In the spring of 1931, suffering a nervous breakdown, Leo Bergin checked himself into the Cottage Hospital in Santa Barbara, where he died on May 29, 1931.
On June 19, 1931, Chicago courts dropped murder charges against Frankie Foster.
A few days later there were renewed reports that the Moran gang was moving into the West Coast.
That fall, Bergin’s extortionists began sending his widow threats, demanding payment in a series of letters that read like something out of a bad gangster movie:
Dear Mrs. Bergin,
You will no doubt be surprised to get this at this time but it is very necessary. This is an honest debt and we must collect, but we are giving you every consideration. Send at once $2000, all in greenbacks. Send it the same old way, and remember the fact that it is between you and us. No double-crossing goes. You understand.
Mrs. Bergin notified D.A. Fitts after receiving the first such missive on September 6. Fitts sent his investigator Harry Leslie to stay at the Bergin home, 650 Muirfield Rd., posing as a “cousin.”
The following week, another letter arrived:
Dear Mrs. Bergin,
After being patient since your receiving our letter last week, nothing has shown up. We want to be good fellows, and expect a payment Tuesday or Wednesday of this week. Remember we want to be fair.
P.S. We are notifying the Big Boy.
It was believed that chauffeur Eugene Boyd, who had made payments for Bergin previously, was the “big boy” referred to. He made arrangements to rendezvous with “the Boys” at midnight, September 17, 1931, on a remote stretch of the Ridge Route (Highway 99).
With Leslie and another investigator hiding in the backseat, and additional men stationed at various points along the highway, Boyd set out. All went smoothly until he started down the grade past Sandberg’s resort. A car darted out of a side road, just as another car came up from behind and passed. Thinking they meant to box the Bergin car in, Leslie attempted to extract himself from his cramped position. His gun accidentally went off. Leslie was struck in the hip. The mission was abandoned as the investigators sought medical attention for Leslie. They later determined that the two cars were unrelated to the extortion plot.
Bob Goldie, having since ostensibly quit gambling to open a pawn shop at 6th & Main streets, told Fitts about his running into Bergin in New York. Eddie Rollins, he added as an aside, might have started a “cleaning and dying business” in Los Angeles.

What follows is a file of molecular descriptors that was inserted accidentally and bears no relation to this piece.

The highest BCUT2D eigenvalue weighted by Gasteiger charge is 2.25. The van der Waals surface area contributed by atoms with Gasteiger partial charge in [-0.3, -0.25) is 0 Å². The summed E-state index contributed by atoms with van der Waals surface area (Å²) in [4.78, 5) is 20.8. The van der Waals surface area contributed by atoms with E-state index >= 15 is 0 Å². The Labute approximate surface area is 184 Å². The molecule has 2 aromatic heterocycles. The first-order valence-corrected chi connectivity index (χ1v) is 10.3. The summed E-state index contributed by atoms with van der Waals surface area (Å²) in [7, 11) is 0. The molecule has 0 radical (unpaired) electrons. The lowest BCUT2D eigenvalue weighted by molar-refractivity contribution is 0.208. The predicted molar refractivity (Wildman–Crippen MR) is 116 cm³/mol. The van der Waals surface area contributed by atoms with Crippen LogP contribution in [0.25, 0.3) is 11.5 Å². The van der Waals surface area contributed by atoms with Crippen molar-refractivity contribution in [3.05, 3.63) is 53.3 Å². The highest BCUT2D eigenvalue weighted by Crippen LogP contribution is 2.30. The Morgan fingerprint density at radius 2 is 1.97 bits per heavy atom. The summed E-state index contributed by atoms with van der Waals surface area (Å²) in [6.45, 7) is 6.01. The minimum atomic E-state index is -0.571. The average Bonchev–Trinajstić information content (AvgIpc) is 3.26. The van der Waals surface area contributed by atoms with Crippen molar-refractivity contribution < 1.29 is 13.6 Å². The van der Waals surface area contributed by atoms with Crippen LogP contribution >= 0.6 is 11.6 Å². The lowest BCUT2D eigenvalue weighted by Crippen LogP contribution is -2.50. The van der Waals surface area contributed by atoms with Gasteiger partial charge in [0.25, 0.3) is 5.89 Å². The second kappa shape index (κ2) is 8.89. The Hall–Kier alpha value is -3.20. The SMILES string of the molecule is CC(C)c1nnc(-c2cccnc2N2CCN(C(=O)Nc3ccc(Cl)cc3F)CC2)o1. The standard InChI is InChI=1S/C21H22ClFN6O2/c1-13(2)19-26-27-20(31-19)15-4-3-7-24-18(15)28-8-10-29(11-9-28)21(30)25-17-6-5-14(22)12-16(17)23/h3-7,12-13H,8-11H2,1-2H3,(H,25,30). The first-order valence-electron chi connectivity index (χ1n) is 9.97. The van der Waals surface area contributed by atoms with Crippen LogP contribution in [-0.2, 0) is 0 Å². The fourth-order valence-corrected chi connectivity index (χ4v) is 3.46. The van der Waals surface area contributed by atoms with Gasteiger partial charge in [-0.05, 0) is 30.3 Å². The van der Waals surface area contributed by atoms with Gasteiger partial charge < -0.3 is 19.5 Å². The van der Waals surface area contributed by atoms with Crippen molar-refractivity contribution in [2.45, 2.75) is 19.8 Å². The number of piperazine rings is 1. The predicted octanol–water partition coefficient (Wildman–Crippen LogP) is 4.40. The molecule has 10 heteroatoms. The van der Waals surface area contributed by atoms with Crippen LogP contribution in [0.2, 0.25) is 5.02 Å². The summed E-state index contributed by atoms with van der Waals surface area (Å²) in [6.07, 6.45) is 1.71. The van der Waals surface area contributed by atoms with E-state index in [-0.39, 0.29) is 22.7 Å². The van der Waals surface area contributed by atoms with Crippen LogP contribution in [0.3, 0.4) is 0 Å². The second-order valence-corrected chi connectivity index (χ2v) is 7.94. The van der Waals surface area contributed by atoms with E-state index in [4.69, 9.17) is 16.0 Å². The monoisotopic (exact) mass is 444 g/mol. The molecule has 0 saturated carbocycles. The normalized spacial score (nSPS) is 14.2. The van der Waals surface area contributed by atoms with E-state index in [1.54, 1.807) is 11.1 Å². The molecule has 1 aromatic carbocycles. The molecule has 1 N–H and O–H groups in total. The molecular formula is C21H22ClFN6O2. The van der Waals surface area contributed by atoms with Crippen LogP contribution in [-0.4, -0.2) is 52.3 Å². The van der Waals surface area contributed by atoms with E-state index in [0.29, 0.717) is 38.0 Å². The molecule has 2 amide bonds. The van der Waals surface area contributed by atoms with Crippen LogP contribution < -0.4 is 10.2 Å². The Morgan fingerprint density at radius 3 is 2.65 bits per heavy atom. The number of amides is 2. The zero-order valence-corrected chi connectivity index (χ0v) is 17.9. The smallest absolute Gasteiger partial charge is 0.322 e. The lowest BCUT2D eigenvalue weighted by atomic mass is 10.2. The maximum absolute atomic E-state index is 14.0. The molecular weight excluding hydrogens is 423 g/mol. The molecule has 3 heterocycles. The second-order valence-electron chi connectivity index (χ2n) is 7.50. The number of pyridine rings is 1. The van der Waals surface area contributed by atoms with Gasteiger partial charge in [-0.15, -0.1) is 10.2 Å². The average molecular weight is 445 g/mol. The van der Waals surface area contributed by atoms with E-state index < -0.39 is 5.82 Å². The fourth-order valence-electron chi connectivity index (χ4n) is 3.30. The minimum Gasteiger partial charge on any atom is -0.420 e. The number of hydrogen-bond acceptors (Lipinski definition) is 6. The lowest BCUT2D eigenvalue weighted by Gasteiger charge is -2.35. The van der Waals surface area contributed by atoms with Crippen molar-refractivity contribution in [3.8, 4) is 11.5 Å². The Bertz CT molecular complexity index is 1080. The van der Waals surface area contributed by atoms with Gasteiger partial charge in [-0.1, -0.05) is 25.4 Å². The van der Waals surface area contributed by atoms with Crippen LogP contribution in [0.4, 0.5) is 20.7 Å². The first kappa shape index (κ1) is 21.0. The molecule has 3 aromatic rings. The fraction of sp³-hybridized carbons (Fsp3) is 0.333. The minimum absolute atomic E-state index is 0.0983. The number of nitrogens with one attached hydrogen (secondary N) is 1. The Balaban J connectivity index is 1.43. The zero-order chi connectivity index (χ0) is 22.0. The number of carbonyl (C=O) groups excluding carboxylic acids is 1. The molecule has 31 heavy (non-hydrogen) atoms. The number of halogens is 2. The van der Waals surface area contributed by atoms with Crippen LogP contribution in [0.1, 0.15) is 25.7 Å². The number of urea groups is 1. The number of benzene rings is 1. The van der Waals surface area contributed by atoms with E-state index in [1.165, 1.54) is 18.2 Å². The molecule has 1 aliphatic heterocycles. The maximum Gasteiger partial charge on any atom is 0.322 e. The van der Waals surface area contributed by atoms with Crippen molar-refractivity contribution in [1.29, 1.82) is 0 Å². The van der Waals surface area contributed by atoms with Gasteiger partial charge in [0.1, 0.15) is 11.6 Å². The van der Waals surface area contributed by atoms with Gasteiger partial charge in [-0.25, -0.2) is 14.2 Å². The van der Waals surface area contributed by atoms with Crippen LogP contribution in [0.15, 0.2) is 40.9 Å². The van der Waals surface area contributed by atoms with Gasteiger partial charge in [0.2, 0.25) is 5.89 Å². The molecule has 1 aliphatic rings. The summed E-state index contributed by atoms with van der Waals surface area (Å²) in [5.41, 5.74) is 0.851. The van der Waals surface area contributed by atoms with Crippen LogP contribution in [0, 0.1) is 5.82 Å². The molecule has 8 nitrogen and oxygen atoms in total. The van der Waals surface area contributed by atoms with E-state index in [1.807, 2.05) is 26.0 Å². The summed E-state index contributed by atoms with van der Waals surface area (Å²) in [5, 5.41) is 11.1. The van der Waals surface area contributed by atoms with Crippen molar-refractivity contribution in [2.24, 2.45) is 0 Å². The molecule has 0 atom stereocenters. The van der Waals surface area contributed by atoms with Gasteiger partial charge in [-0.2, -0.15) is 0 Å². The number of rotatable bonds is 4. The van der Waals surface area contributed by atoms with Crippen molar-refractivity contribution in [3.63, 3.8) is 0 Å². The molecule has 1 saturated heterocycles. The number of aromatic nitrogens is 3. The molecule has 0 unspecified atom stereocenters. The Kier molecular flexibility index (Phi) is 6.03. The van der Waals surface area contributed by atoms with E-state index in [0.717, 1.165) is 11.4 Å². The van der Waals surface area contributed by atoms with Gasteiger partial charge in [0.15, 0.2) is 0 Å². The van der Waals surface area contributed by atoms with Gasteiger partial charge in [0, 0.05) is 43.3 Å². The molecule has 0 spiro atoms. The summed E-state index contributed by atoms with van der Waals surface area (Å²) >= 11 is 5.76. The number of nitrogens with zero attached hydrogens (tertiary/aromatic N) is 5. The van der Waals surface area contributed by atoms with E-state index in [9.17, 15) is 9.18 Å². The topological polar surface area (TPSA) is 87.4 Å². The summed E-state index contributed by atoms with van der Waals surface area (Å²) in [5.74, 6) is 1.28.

Authorities made several arrests over the next two days. Eddie Rollins along with his brother Pat, Marvin Hart and Frankie Foster were arrested in connection with the case and booked into the County Jail in the Hall of Justice.
The Bergin case, the Times noted, proved that “the lid on gambling, liquor and vice and other forms of racketeering in Los Angeles has been tilted to an angle where it may entirely slip off at any time.”
In addition to the four arrests, the Times asserted that Bugs Moran was also in town, but had “not made any public announcement of his presence.” Fitts, armed with intel provided by Chicago’s “Secret Six,” warned that eastern gangsters were pouring into Los Angeles not only to engage in crimes but to involve legitimate businesses in protection rackets. A proposed city and countywide ordinance that would require felony ex-convicts to register upon arrival was given the green light.
Foster, Hart, and the Rollins brothers were released on writs of habeas corpus within hours. The investigation stumbled when Boyd, for whatever reason, was unable to positively ID any of the suspects as men he’d seen meeting with his late employer. The four were eventually released for lack of evidence. No one was ever held accountable in the Bergin case.
In October 1931, returning from an intelligence-gathering trip to Chicago, Fitts initiated another hunt for “public enemies.” Frankie Foster was believed to be allied with Bugs Moran in his Los Angeles activities.
In November, Marvin Hart surfaced again. With others he had been operating the “Hollywood Voice & Screen Test Syndicate” at 5241 Melrose Avenue, a front for a wholesale liquor operation. On November 12, 1931 Hart entered a plea of guilty in federal court to violation of the Volstead Act and received probation.